If you’re caring for a senior parent(s), they may need additional care. It’s also natural to be overwhelmed by the amount of information on how to properly take care of them. You want them to have the best care, but how do you know what’s best? We’ve put together five senior care tips to improve the care you provide and make your lives easier. There will always be more to learn There are entire sections of bookstores filled with literature on senior care. There is also a myriad of options available for senior care, including, but not limited to: independent living, nursing, Alzheimer’s care, assisted living, retirement communities, and in-home care. Senior care doesn’t refer exclusively to assisted-living facilities, although for some it may be the only option. You should also acknowledge that every person has a unique situation, which means there won’t be one concrete solution. Educate yourself If…> Read More
It’s interesting that the birth of life is filled with advanced planning and preparation while, unfortunately, the end of life is consumed with reminding people that you have lived. But while it is natural to be afraid, we do not have to be alone. Increasingly, nurses are training in Palliative Care so that proper preparation for our loved one’s survival can be well assisted. It’s Recommended by the AACN The American Association of Colleges of Nursing released the revised Recommendations, Competencies and Curricular Guidelines for End-of-Life Nursing Care of 2015, which identifies nurses as critical partners of quality End of Life care for patients with serious illnesses and their families from the time of diagnosis, across the illness trajectory. High-quality training equips nurses to aid in the mental and emotional stress for the patient and their family. This training is a combination of spiritual-psychosocial health and physical health to assist…> Read More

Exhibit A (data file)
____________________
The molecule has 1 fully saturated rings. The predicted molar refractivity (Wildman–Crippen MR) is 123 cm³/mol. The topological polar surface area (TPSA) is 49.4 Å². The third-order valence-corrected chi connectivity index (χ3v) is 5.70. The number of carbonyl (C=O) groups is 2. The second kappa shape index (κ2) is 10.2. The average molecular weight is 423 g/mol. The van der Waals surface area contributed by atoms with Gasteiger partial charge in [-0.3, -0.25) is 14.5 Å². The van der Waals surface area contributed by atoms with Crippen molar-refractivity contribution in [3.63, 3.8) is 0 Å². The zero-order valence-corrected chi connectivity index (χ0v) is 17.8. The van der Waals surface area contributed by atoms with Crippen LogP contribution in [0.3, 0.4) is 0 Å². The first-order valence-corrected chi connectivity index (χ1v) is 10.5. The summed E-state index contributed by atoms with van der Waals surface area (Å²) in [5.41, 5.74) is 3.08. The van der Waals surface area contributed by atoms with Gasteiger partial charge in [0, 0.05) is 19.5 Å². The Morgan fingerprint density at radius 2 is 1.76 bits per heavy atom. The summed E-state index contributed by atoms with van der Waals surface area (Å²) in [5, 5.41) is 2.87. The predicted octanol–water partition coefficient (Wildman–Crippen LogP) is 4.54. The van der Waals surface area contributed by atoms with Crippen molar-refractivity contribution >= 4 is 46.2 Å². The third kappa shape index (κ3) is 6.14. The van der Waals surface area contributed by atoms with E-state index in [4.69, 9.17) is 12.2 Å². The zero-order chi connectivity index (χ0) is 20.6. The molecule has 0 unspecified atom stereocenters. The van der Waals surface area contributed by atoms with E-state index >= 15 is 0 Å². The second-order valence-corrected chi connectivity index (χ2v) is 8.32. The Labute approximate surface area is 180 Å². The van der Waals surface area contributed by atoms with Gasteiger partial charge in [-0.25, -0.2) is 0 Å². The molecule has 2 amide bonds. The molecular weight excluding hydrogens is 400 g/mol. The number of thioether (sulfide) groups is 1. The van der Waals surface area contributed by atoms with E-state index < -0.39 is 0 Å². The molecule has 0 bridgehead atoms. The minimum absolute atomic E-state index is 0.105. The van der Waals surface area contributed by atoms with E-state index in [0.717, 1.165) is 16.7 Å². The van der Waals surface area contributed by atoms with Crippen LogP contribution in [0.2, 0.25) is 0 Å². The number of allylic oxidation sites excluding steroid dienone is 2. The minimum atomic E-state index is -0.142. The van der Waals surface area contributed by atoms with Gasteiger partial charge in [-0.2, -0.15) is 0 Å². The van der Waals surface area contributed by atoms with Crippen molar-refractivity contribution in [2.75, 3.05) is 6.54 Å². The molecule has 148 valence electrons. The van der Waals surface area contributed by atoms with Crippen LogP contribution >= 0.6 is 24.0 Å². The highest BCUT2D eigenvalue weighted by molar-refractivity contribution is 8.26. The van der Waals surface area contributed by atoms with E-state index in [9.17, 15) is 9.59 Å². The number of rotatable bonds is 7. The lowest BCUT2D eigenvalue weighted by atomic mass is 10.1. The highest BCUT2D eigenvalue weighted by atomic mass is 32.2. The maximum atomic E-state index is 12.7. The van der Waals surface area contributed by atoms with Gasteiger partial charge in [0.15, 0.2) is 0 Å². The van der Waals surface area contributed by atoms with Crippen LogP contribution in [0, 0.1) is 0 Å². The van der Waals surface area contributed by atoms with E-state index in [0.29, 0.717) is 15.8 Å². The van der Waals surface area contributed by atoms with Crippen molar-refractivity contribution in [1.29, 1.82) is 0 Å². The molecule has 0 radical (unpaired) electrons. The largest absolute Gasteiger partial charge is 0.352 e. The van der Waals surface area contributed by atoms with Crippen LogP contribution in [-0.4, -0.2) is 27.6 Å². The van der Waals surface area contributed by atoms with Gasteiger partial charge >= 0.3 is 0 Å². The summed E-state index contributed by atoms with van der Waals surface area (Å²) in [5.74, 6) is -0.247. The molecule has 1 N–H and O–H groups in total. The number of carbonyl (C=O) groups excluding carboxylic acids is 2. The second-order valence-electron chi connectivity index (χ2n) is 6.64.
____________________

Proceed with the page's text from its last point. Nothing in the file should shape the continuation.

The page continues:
As people age, one of the most difficult processes to face is that of the decline in cognitive functions. The early loss of this function is classified as dementia, which can be a frightening factor of aging for the individual experiencing it, and for their families. The effects of dementia happen over time and can be overwhelming to a senior loved one. Both them and their family often become frustrated because of the gradual and progressive lack of communication. Your senior loved one will show signs of confusion, and the inability to understand what is going on around them, and often worst of all, who is around them. The time will eventually come when information on living in a care facility for dementia patients is needed. When it is time to consider dementia care The onset of dementia will usually allow time for the family to discuss a care and…> Read More
Parkinson’s disease is a condition of the nervous system that impacts movement. Its development is gradual and starts with a rarely visible tremor in one hand. This condition is more common in older people, however, younger people can also be diagnosed with Young Onset Parkinson’s. Symptoms of the disease include tremors, decelerated movement, changes in speaking, writing changes, damaged posture and balance, and stiffness. The following are the 8 most common treatments for Parkinson’s disease: Medical prescription Currently, there is no standard treatment for the disease. The treatment of each patient is based on their symptoms. However, there are several medications and therapies that are available to improve the qualities of the patient’s life by reducing the symptoms. Here are some of the treatments used. Carbidopa-levodopa infusion Dopamine agonist Anticholinergic MAO type B inhibitors Pramipexole Tasmar Trihexyphenidyl Laropoda Benztropine mesylate Amantadine Surgical treatment options Depending on the patient’s needs, health,…> Read More
Dementia is an illness found on people who have lost their brain comprehension. For family and loved ones of dementia patients, learning to adjust to their behaviors can be difficult. Daily, simple tasks become hard to maneuver when put through a mental illness like dementia. The earlier stages of dementia include symptoms similar to alzheimer’s such as short-term memory loss that can affect one’s everyday functions. Symptoms also include obstructed communication with others. Dementia patients find it hard to make sense of their thoughts. They lose a sense of who they were before the illness. They act confused and struggle to know why they complete certain tasks or go somewhere. Aging is a big factor in dementia development. On top of the typical advisory care elders may already need in order to tackle their health problems, dementia patients need utmost, specialized care. Though dementia is not a curable mental disorder,…> Read More
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